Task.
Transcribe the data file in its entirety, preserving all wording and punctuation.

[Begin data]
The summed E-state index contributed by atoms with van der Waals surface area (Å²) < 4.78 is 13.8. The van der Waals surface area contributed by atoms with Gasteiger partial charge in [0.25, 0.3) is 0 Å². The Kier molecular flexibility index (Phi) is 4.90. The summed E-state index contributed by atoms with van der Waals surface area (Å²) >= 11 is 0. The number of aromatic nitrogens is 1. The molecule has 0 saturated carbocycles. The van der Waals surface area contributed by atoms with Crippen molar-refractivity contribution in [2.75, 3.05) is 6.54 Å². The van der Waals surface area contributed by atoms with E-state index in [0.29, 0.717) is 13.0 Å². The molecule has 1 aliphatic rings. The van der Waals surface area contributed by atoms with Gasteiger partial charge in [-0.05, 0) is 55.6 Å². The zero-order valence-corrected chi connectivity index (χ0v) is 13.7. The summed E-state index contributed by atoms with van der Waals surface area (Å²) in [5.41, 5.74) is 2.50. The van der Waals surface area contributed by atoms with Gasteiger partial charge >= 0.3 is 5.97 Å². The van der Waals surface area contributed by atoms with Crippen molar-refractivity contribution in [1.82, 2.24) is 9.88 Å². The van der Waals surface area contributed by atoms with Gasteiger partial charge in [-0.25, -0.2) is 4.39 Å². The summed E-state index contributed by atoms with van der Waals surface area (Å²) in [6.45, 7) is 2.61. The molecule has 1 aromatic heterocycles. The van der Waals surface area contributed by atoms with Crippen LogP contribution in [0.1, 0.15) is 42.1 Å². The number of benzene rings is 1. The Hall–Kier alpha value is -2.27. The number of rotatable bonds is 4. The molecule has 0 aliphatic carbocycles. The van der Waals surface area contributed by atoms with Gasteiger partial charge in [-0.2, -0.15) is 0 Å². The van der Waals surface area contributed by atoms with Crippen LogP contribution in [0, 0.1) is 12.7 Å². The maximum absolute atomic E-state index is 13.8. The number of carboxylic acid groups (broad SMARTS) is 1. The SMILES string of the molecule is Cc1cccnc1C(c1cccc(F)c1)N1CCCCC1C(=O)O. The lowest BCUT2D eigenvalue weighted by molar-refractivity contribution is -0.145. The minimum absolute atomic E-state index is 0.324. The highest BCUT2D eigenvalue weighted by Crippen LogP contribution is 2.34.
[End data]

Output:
The summed E-state index contributed by atoms with van der Waals surface area (Å²) < 4.78 is 13.8. The van der Waals surface area contributed by atoms with Gasteiger partial charge in [0.25, 0.3) is 0 Å². The Kier molecular flexibility index (Phi) is 4.90. The summed E-state index contributed by atoms with van der Waals surface area (Å²) >= 11 is 0. The number of aromatic nitrogens is 1. The molecule has 0 saturated carbocycles. The van der Waals surface area contributed by atoms with Crippen molar-refractivity contribution in [2.75, 3.05) is 6.54 Å². The van der Waals surface area contributed by atoms with E-state index in [0.29, 0.717) is 13.0 Å². The molecule has 1 aliphatic rings. The van der Waals surface area contributed by atoms with Gasteiger partial charge in [-0.05, 0) is 55.6 Å². The zero-order valence-corrected chi connectivity index (χ0v) is 13.7. The summed E-state index contributed by atoms with van der Waals surface area (Å²) in [5.41, 5.74) is 2.50. The van der Waals surface area contributed by atoms with Gasteiger partial charge >= 0.3 is 5.97 Å². The van der Waals surface area contributed by atoms with Crippen molar-refractivity contribution in [1.82, 2.24) is 9.88 Å². The van der Waals surface area contributed by atoms with Gasteiger partial charge in [-0.25, -0.2) is 4.39 Å². The summed E-state index contributed by atoms with van der Waals surface area (Å²) in [6.45, 7) is 2.61. The molecule has 1 aromatic heterocycles. The van der Waals surface area contributed by atoms with Crippen LogP contribution in [0.1, 0.15) is 42.1 Å². The number of benzene rings is 1. The Hall–Kier alpha value is -2.27. The number of rotatable bonds is 4. The molecule has 0 aliphatic carbocycles. The van der Waals surface area contributed by atoms with Gasteiger partial charge in [-0.2, -0.15) is 0 Å². The van der Waals surface area contributed by atoms with Crippen LogP contribution in [0, 0.1) is 12.7 Å². The maximum absolute atomic E-state index is 13.8. The number of carboxylic acid groups (broad SMARTS) is 1. The SMILES string of the molecule is Cc1cccnc1C(c1cccc(F)c1)N1CCCCC1C(=O)O. The lowest BCUT2D eigenvalue weighted by molar-refractivity contribution is -0.145. The minimum absolute atomic E-state index is 0.324. The highest BCUT2D eigenvalue weighted by Crippen LogP contribution is 2.34.